How we watch our videos and TV shows has changed over the last couple of years. Right now, people do not want to follow TV schedules and wait the entire day for the half-an-hour window to watch their favourite TV shows or Super bowl commercials. People are all in for customized and personalized video binging experiences that Netflix, Amazon Prime and Hulu bring on to the table. Broadcasters are now facing a major shift of dynamics with subscription based cloud streaming platforms coming up with lucrative offers for viewers in all corners of the world.
What is the globalization of media?
The use of broadcast satellites, along with the deregulation of content has facilitated the evolution of the television industry from a state of internationalization in the 1960s, to that of multi-nationalization in the 1980s and finally to the state of globalization in the 1990s. Global broadcasting involves some of the leading broadcasters of the world including BBC World Service, CSBN and CNN reaching out to a multi-lingual, and multicultural audience across national borders. Globalization of broadcast makes a plethora of content available to a heterogeneous audience transcending the boundary of time, space and political boundaries.
Why is video localization a challenging task?
In 2018, over 90% of the global internet traffic comes from video browsing and online streaming. Online TV has not only become a trend, but a lifestyle for most working adults at this point. Even teenagers, who have school and extracurricular schedules, prefer these streaming platforms for watching the reruns of their favourite shows according to their convenience. The demanding work life, family life and general responsibilities have popularized the streaming platforms incredibly. Netflix, Amazon Prime and Hulu have garnered over 250 million subscribers around the world in total in the last few years. These cloud playout services are giving stiff competition to traditional broadcasting networks with increased flexibility and unrestricted access.
Why is today a time for globalization to give way to localization of content?
However, the globalization of content brings forth significant challenges for these cloud streaming services. The use of certain language, religious and cultural references, and certain names can be offensive for certain regions. Some popular TV shows are banned in certain parts of the world, although they are completely legal and all-age appropriate in the USA. One classic example is Thirteen Reasons Why. It has been banned by authorities in certain school districts of the US, while it streams without restrictions in most Asian countries. However, Doctor Who was banned in China in 2011 since it shows premises of time travel and is against the country’s laws.
Why is the coexistence of localization necessary during globalization?
Globalization has given way to an international community of consumers, who are interested in content of world-class standards. However, a country’s socio-political scenario does get a say in the appropriate nature of the video content being broadcast across the nation via the international broadcasting corporations. Sometimes, it is a matter of moral, cultural and religious grounds, while at other times; it is the matter of taste. That calls for accurate content localization according to geographical indicators. Sometimes, even sharing the same native language is not enough for getting clearance. One classic example is an episode of Peppa Pig that was banned in Australia because it showed children not to be scared of spiders, when, in fact, Australia is home to several venomous spider species.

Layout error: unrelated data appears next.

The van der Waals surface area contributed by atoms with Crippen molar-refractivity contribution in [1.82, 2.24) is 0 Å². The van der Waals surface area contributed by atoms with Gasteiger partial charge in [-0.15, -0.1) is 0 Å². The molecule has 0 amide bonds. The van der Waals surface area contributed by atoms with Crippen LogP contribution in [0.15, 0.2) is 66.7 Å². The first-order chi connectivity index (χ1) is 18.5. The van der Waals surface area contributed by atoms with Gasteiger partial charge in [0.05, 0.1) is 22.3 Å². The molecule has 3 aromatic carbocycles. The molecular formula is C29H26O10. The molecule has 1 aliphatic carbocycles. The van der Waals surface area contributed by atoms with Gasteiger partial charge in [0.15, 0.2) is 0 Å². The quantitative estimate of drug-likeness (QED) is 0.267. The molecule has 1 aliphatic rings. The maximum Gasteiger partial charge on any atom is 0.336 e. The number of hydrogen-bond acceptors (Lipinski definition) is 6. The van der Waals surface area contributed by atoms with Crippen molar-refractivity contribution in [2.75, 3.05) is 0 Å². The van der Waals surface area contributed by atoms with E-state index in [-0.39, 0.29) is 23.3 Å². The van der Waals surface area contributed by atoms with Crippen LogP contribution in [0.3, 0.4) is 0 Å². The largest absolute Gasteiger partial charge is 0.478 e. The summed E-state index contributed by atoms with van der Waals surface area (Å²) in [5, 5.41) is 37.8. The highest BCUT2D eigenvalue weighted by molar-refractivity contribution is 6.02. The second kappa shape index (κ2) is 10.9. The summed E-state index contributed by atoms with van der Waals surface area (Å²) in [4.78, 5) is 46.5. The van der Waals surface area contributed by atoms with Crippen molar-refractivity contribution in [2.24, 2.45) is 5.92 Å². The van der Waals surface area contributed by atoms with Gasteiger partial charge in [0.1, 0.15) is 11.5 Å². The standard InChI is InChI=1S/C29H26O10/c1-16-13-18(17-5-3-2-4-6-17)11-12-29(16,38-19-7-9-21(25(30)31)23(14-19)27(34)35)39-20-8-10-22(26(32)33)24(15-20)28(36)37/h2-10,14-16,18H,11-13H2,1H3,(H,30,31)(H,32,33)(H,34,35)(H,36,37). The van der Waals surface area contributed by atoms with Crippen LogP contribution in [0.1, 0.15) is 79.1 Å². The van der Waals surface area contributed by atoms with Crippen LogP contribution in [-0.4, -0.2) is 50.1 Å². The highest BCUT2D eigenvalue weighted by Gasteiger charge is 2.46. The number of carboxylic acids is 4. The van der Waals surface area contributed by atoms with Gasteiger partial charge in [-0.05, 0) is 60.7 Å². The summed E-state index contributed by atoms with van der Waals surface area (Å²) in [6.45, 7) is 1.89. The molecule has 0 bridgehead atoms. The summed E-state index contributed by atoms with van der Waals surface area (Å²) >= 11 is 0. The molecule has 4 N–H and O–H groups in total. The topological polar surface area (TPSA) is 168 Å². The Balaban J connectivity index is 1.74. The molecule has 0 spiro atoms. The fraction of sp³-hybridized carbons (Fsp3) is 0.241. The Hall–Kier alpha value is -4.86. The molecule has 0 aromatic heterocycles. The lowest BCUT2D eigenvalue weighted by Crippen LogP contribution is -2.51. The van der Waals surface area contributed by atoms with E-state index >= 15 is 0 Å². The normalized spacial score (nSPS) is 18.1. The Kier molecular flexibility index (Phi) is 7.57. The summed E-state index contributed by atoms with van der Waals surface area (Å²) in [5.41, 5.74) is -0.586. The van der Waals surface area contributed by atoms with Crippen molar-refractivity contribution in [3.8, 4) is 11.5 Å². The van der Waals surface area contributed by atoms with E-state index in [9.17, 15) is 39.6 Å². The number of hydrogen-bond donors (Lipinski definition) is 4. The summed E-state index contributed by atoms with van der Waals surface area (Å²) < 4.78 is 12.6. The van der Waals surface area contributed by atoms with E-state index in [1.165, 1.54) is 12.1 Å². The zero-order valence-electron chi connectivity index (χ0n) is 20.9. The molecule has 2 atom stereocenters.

What are some new demands localization brings to the table?
The challenges of content localization for global broadcasters are plenty. The top five concerns are –
- Modifying the language of the content
- Dealing with the red flags including sex and violence
- Abiding by the legal limits
- Tracking the content of each show
- Creating smooth edits of the content
Modern cloud playout services provide translation of the content in a native or local language. It falls in the purview of the language service provider (LSP). When a there is a movie release or a new episode of a popular TV show, people expect to enjoy the same in their local language almost immediately. As a result, these broadcasters have to now create content in local content within record time, while preserving quality and accuracy.
How are the international broadcasters meeting with language localization needs of a country or state?
Most often, the broadcasters outsource their translation needs to off-site LSP agencies. However, that compromises the turnaround time, quality and delivery. Now, an increasing number of broadcasters are looking for cloud-based and integrated LSP as a SaaS part of the cloud infrastructure. So, whether the broadcasting company needs to localize a TV show, movie or a videogame playback, the cloud service provider can take care of the quality control. The scene-by-scene content check, compliance issues and language quality are all handled by the cloud playout platform provider.
Localization is not an alternative
Globalization is the international extension of thoughts, ideas, knowledge, ethics and technology. It overcomes several barriers including language, culture, religion and politics to reach new audiences in every corner of the world. Content localization is the subsequent step, where a piece of video content is modified according to local taste to suit the religious sentiments, political scenario and social norms of a state or country. Globalization is not the achievement of homogeneity, but localization is the inclusion of local trends that attempts at appropriating the content for localized consumption. Localization is not necessarily an alternative to globalization, but rather a successive step that updates the content quality for a specific group of the audience.